The limbic system consists of a series of brain structures responsible for processing senses and emotions to result in new memories and bodily changes. It processes these stimuli as electrical signals throughout the central nervous system, allowing for memory formation as well as autonomic and behavioral changes. Ultimately, the limbic system communicates with the endocrine system to allow for the release of hormones so that the body can properly respond to the stimuli presented.
Overview of the Limbic System
Why Is This Important?
Our emotions play a critical part in the way we behave, and it is believed that strong emotions- such as fear and anger- were utilized as an evolutionary mechanism for survival. For instance, when there was a stimulus in the environment that provoked a sense of threat, the limbic system would recognize this sense as fear and create a physical response in the body- such as increasing heart rate or releasing adrenaline into the blood stream- as a way to increase the chances of survival. The limbic system would then code this threat to memory, so the individual can quickly react if confronted again in the future.
How Does It Work?
The limbic system spans multiple regions across the brain, and the full functionality of the system is yet to be fully understood. Despite this, scientists have identified multiple structures that are important to the limbic system, such as the limbic lobe, hippocampal formation, amygdala, thalamus, and hypothalamus. These structures are able to communicate with each other by stimulating the structures’ individual cells, known as neurons. Eventually, connections are made between the neurons that allow for rapid processing from the initial stimulus to the final physical change.
Review of the Nervous System
The nervous system is made up of single nerve cells known as neurons, which are specialized by their ability to communicate with electrical signals at speeds of up to 120 meters/second. These high speeds are critical to the function of the nervous system, as it allows a single neuron to send information to the brain and back almost instantly.
The neuron is made up of three main parts that work together to send these signals:
- Dendrites that convert and receive electrical signals
- The cell body (or soma) that contains the nucleus and processes the signal
- The axon that passes the signal on to the next neuron
At rest, neurons have a membrane potentialthat is determined by the concentration of ions on either side of the neuron’s membrane. When a stimulus is received, neurons create a quick and temporary change in this potential- now called an action potential. These action potentials rapidly change the polarization of the neuron, allowing for signals to be passed along between neurons.
Neurons form to create the entirety of the nervous system, which is broken down into two sub-systems: the central nervous system and the peripheral nervous system. The central nervous system (CNS) includes the brain and the spinal cord, while the peripheral nervous system (PNS) includes all other neurons distributed throughout the body. We will primarily focus on the brain of the CNS when discussing the limbic system, with slight mentioning of the PNS when discussing the hypothalamus.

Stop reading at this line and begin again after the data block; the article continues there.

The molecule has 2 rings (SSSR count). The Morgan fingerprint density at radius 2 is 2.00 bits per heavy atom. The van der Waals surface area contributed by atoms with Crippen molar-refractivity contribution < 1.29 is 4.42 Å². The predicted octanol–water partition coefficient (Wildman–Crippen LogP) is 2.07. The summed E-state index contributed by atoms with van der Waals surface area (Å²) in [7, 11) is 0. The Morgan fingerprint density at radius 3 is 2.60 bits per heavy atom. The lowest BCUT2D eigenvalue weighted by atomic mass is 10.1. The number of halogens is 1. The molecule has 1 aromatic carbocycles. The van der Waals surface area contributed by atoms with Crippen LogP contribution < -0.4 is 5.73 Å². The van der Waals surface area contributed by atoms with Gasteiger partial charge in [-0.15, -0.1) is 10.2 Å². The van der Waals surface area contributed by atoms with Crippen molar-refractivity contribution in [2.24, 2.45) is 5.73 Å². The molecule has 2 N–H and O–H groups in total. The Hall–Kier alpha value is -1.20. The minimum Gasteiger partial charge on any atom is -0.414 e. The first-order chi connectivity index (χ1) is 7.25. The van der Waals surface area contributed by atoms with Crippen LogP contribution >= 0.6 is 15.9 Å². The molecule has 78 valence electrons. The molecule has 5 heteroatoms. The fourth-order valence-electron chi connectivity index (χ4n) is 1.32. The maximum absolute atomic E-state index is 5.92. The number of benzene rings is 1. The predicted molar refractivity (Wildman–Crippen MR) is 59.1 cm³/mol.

The brain is broken down into major structures, including the cerebrum, cerebellum, and brainstem. For the limbic system, the structure of focus is the cerebrum, which is split into two hemispheres that are connected by the corpus collosum. The cerebrum is further arranged into lobes, including the frontal, parietal, temporal, and occipital lobes. Each lobe is known for specific information processing and functioning, where specific structures tend to be localized within a specific lobe. The limbic system unites multiple structures and functions across these lobes to rapidly process new information and initiate appropriate responses throughout the body.
Structures, Connections, and Functions of the Limbic System
The first major region of the limbic system is the limbic lobe. The limbic lobe contains several important structures of the limbic system, but the entirety of the limbic system is not confined solely to this lobe. The significant structures found here include the cingulate cortex and the parahippocampal gyrus.
The cingulate cortex is an inner part of the brain that lies superior (above) and dorsal (behind) the corpus collosum. It consists of an anterior (frontal) and posterior (behind) section, which both receive information from the thalamus and hippocampal formation.
The primary function of this area is to regulate both autonomic function and conscious function. Autonomic functions include involuntary changes- such as an increase in heart rate to a threat in the environment- while conscious responses include voluntary choices- such as the decision to react to the threat (ex. taking a step back). The conscious response is also important when controlling emotions. In other words, instead of perceiving the emotion itself (ex. feeling pain), the cingulate cortex controls what the individual thinks of the emotion (ex. how you feel about the pain).
The parahippocampal gyrus is made up of several distinct regions in the middle section of the temporal lobe. The most significant of these regions includes the entorhinal cortex, which the parahippocampal gyrus uses to send information from the cortex to the hippocampal formation.
The hippocampal formation is found in the temporal lobe posterior to the amygdala and anterior to the corpus callosum’s splenium (the most posterior portion of the corpus collosum). The three main structures found in this area include the hippocampus (also known as Ammon’s horn, which is segmented into four groups of axons- CA1, CA2, CA3, and CA4), the dentate gyrus, and the subiculum region of the subicular complex.